Stern chairman looms for fugitive law

The favorite candidate to chair the fugitive law amendment bills committee, legislator Paul Tse Wai-chun, says he would preside over meetings with "extraordinary methods" and would limit committee members to only five minutes of speech each time.

Phoenix Un

Wednesday, April 17, 2019

The favorite candidate to chair the fugitive law amendment bills committee, legislator Paul Tse Wai-chun, says he would preside over meetings with "extraordinary methods" and would limit committee members to only five minutes of speech each time.

The first reading of the Fugitive Offenders and Mutual Legal Assistance in Criminal Matters Legislation (Amendment) Bill 2019 has finished and the second reading has been adjourned.

The bills committee will meet this morning. Legislative Council documents show that 62 legislators have joined the committee. All 24 pan-democrats, as well as Cheng Chung-tai of Civic Passion and Pierre Chan Pui-yin of the medical sector, are on the committee.

But they failed to outnumber the pro-establishment camp, and Tse is expected to be elected chairman while Ronick Chan Chun-ying of the finance sector will be the vice chairman. Tse, speaking on a radio program yesterday, said it would be one of his most difficult tasks since he became legislator in 2008 because members opposing the bill would use all tactics to delay the lawmaking process, so he would need to keep order.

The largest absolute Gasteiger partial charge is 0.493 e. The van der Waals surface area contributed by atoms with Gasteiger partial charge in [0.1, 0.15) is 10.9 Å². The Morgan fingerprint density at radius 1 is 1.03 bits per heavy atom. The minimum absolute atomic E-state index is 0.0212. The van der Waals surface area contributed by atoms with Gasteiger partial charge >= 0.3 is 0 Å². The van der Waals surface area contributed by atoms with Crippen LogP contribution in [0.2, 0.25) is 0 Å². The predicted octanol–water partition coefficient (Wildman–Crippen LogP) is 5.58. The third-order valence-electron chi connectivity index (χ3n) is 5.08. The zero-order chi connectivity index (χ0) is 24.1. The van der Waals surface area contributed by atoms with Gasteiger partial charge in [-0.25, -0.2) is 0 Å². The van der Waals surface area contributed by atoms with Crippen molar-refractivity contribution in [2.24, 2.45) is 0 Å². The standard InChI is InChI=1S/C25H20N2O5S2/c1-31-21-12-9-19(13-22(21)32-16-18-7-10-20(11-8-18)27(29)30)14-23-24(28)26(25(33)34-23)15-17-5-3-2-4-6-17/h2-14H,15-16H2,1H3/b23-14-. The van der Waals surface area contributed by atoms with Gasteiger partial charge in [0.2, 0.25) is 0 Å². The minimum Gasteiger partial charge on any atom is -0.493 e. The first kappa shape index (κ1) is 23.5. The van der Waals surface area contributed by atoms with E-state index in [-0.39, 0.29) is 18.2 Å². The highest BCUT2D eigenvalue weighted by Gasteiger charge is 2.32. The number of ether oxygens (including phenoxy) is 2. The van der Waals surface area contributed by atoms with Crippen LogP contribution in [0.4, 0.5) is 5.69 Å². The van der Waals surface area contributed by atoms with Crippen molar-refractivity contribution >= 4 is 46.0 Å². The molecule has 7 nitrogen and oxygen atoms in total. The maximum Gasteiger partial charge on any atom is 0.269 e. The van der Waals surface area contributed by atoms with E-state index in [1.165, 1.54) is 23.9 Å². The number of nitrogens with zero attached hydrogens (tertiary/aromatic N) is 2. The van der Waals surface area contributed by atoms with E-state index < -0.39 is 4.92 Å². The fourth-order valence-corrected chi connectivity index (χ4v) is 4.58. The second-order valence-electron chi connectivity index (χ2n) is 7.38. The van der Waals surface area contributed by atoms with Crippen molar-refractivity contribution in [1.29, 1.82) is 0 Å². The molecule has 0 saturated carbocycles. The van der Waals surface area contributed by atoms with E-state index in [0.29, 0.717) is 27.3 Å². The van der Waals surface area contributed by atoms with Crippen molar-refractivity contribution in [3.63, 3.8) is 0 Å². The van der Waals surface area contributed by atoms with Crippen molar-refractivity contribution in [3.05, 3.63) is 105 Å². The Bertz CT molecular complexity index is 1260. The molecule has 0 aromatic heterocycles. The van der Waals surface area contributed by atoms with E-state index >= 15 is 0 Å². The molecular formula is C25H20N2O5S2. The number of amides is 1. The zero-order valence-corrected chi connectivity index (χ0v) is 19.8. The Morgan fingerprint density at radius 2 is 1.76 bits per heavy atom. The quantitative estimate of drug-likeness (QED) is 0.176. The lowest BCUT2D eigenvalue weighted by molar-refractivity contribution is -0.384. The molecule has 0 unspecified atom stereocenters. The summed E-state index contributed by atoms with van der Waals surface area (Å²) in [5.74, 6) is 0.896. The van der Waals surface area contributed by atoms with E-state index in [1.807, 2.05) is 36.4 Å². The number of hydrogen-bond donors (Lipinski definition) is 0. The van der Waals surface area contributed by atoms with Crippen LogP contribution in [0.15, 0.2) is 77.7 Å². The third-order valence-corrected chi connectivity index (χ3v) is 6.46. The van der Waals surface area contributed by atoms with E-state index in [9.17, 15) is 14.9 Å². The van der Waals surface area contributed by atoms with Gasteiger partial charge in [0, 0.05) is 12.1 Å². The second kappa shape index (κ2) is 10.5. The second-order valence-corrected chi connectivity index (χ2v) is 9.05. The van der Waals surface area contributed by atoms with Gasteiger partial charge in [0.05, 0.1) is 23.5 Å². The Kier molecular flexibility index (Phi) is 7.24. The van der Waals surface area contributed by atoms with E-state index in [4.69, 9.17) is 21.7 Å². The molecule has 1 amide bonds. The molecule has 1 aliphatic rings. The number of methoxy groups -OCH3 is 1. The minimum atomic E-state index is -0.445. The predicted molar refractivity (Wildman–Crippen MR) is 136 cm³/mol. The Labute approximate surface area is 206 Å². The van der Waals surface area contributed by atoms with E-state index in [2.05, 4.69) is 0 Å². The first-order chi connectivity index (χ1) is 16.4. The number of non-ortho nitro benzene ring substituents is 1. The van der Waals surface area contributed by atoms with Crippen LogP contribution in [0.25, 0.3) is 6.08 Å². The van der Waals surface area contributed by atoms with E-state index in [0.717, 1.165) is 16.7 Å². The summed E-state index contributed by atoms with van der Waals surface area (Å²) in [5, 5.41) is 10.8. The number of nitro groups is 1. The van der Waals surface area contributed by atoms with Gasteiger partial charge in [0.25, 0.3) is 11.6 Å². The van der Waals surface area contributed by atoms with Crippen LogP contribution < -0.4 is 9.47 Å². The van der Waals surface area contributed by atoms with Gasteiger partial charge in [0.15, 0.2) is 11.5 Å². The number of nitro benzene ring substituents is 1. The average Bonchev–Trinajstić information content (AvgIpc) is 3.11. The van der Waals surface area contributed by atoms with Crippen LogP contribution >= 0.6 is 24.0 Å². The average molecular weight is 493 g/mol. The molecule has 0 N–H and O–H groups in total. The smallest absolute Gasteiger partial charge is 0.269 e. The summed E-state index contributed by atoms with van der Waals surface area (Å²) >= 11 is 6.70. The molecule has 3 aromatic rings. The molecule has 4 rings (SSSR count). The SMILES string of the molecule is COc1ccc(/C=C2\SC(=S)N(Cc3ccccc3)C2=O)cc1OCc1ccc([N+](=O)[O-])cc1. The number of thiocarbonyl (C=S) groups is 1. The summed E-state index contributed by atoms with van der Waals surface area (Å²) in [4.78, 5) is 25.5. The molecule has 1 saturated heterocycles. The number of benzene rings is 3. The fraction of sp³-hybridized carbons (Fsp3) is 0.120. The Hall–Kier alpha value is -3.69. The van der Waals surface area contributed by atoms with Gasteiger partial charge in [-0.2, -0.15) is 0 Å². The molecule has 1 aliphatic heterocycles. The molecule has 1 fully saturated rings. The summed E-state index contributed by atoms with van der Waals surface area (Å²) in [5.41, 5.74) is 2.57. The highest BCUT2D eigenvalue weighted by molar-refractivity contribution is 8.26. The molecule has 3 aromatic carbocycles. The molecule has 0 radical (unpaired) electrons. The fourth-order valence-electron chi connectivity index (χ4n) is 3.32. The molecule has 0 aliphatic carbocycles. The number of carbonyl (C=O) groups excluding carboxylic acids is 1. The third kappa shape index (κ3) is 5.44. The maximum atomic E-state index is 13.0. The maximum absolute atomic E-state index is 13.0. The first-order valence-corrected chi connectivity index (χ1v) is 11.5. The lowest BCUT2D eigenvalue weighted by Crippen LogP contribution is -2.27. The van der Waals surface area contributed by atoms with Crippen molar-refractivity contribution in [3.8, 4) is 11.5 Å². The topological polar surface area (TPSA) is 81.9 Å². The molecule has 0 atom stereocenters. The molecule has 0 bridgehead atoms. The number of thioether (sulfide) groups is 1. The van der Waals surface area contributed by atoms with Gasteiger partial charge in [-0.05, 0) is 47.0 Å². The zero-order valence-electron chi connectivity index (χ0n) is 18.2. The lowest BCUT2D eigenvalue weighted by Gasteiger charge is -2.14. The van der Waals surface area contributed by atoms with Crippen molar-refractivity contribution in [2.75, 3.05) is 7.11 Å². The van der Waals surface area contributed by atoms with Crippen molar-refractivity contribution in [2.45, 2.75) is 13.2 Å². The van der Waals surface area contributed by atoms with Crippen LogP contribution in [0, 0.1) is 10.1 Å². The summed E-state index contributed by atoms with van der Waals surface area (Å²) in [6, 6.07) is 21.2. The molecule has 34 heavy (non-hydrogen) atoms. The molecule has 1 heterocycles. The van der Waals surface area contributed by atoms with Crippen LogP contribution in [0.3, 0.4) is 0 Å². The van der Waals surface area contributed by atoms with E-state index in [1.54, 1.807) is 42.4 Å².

"I might need to chair the meeting by extraordinary means, and I might have to be strict in keeping a time limit [of each member speaking] in the meeting," Tse said. One example was that every legislator could speak for only five minutes each time, then the time limit would reduced each time after.

The High Court will sentence Chan Tong-kai, the 19-year-old man who allegedly committed murder in Taiwan, on four counts of money laundering on April 29. His case prompted the government to amend the law and extradite him to Taiwan.

But Chan could be released soon as the money involved was not much and he has been detained for one year.

Chief Executive Carrie Lam Cheng Yuet-ngor, speaking before yesterday's Executive Council meeting, said the fugitive law would be unacceptable without retrospective effect.

"If there was no retrospective effect, meaning people committing crimes in the past and absconding to Hong Kong shouldn't be arrested, then I believe the public won't accept such amendment," Lam said.